“Most teams don’t dedicate more than two scholarships for goalies, so it came down to math,’’ Dennehy says. “The stars lined up for us.’’

Merrimack landed Stephane Da Costa, its Parisian sophomore sharpshooter, because it was unclear whether he would get through the NCAA’s clearinghouse.

“That was a chance that we could take,’’ says Dennehy. “That’s how you get special players at a school like this.’’

Da Costa scored five goals in his second game last season, including a natural hat trick in the first period, and went on to be the NCAA’s Rookie of the Year.

“All of a sudden it was here we go, we can play with anybody,’’ says Dennehy.

The Warriors went on to win 16 games, their most since 1989, beating a half-dozen ranked teams, including BC, Vermont, and New Hampshire, and pushing BU to the limit in the tournament quarterfinals.

This year, when Merrimack took the season series from everybody except Maine, nobody doubted its top-tier credentials.

“You beat the defending national champion, you’ve done something right,’’ says Cucci. “Any time you can knock off one of those schools, it shows you’re for real, that it’s not just a fluke. Especially when you do it more than once.’’

From New Year’s Day through Feb. 19, the Warriors lost only once, hanging 7-1 defeats on Maine and Vermont, thwacking UMass, 11-2, and running their winning streak on the road to nine. Most notable was the 4-3 victory at Amherst in which Merrimack, after falling behind with less than three minutes to play, rallied to win in overtime.

“Everybody has this total belief that we’re going to pull it out, no matter what,’’ says Cucci.

No Merrimack varsity in recent experience has had either the faith or the ability to do that.

“We’ve found our identity,’’ says Cannata. “How we have to play to be successful.’’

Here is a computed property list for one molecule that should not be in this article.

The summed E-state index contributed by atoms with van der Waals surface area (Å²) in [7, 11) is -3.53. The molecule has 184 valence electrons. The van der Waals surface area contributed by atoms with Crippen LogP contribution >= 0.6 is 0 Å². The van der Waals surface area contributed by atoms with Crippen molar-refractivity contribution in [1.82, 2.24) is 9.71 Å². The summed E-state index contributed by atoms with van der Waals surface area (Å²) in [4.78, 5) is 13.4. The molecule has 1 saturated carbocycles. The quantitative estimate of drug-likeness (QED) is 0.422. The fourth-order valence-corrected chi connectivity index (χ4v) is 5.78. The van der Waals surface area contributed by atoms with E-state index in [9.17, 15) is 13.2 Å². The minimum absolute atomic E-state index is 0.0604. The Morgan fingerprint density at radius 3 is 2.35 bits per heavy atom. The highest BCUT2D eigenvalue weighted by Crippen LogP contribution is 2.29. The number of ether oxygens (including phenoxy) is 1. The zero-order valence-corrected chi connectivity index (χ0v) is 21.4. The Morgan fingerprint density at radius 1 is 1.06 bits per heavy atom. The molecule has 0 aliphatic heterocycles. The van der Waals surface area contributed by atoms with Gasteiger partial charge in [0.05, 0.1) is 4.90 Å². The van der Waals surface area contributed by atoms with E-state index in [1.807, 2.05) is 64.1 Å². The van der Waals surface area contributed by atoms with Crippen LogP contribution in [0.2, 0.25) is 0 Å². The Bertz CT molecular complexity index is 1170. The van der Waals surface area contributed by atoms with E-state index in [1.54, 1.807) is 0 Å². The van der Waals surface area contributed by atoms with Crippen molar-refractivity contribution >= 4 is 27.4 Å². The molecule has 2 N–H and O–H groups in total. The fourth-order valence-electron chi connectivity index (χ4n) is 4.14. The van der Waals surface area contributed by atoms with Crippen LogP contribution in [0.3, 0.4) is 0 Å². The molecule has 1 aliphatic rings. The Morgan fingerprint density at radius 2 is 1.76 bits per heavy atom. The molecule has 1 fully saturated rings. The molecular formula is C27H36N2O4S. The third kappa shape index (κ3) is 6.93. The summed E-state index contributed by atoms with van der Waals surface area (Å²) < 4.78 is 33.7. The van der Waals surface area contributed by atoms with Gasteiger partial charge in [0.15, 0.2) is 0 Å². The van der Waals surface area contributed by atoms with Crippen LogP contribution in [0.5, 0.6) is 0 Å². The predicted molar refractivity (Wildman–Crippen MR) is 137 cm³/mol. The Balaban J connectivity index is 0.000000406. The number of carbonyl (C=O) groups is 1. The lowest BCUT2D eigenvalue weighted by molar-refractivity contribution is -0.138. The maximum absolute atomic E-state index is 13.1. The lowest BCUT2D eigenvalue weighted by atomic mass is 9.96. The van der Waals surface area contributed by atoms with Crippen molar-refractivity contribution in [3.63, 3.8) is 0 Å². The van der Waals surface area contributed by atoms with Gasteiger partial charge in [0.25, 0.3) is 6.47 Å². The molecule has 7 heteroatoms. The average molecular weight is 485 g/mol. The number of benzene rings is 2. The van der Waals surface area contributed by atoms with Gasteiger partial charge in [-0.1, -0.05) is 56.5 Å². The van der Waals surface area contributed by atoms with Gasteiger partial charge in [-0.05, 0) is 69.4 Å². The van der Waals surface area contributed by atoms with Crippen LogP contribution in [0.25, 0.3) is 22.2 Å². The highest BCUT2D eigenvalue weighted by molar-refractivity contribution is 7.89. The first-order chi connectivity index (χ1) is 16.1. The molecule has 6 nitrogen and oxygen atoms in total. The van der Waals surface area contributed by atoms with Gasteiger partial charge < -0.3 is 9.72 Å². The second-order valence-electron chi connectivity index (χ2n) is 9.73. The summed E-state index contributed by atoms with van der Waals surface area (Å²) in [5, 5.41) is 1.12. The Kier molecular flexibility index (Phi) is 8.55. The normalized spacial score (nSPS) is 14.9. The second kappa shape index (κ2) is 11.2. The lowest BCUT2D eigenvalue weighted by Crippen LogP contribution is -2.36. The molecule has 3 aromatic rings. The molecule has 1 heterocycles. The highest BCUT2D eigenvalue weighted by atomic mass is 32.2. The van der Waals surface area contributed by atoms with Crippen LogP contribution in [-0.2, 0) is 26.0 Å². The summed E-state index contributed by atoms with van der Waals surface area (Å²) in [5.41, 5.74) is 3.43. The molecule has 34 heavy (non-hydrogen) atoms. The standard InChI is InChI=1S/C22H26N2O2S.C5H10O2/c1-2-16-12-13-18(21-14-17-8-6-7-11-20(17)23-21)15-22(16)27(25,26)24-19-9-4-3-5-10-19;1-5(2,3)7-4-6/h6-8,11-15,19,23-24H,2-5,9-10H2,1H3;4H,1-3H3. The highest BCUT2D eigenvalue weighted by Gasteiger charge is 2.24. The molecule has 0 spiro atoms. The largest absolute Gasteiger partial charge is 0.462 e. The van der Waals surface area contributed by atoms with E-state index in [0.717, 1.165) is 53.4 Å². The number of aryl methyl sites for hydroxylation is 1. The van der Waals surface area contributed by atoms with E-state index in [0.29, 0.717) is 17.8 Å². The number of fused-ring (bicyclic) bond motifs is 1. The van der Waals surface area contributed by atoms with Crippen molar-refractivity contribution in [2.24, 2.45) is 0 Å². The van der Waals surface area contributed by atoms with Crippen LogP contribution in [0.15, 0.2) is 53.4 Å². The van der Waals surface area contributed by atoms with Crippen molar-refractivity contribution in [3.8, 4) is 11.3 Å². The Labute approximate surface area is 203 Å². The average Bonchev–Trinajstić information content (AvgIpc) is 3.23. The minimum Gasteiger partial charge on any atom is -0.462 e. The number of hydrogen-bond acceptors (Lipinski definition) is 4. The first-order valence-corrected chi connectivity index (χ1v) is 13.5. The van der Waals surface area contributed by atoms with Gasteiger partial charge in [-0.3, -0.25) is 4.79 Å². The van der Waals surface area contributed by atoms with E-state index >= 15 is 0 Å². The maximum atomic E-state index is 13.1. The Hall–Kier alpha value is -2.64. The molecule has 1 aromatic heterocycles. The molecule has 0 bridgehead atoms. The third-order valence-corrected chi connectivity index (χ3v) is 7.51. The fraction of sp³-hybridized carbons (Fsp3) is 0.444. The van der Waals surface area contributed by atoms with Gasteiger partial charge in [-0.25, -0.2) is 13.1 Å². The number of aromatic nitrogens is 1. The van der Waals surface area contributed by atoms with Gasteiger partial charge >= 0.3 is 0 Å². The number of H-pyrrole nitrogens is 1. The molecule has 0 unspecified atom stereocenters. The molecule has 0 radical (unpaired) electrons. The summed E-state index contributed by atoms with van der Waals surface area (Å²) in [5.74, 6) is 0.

With success, though, has come the full attention of rivals who no longer chalk up the Warriors as an automatic 2 points.

“We’ve realized that every team is getting up for us,’’ says Barton. “We can’t take a night off.’’

As the playoffs approached and points grew precious, the ante increased.

“Every game’s a big game now,’’ says Dennehy. “You’re not going to sneak up on anybody. You’ve got a bull’s-eye on your back.’’

Merrimack went to Orono two weekends ago needing just a point to clinch home ice and took 4-0 and 7-1 beatings from Maine, its worst defeats in consecutive games in six years.

What happened there, though, has little bearing on what will happen here this weekend.

“We’ve talked a lot about living in the moment,’’ says Dennehy. “The regular season is over. Everyone’s back to 0-0. We got in the playoffs. We got home ice. We accomplished what we wanted.’’

High expectations The good work they’ve put in the past five months has the Warriors in a position where an early tournament exit likely won’t be fatal to their NCAA hopes. But they know how quickly a season can end because they’ve done it to somebody else.

In 1988, Northeastern, which had won the Hockey East crown, had Merrimack all but dead in the total-goal series, leading, 3-0, with 26 minutes to play in the second game after winning the opener, 5-3. But the Warriors rallied for seven unanswered goals to prevail by a 10-8 aggregate and made their first and only trip to the NCAAs.

“Somebody will have a sign all printed up,’’ then-coach Ron Anderson joked as the squad prepared to voyage to Sault Sainte Marie, Mich. “ ‘WELCOME MERRIMAC.’ Without the K.’’

Everyone in college hockey these days knows how to spell Carl Yastrzemski’s old school, and with the visibility comes the expectation to perform when the entire country is watching.

“You can’t run from it,’’ says Dennehy. “This is what they wanted. This is where they wanted to be. With it comes responsibility.’’

The seniors, who helped build the program from the basement up, are quick to correct freshmen who think that things always have been this way at Merrimack, with full stands and strings of Ws.

“Every day we let them know what it was like in the past,’’ Barton says. “I think they understand what we went through. What I want to do is make sure that they know that’s not acceptable anymore.’’

John Powers can be reached at jpowers@globe.com.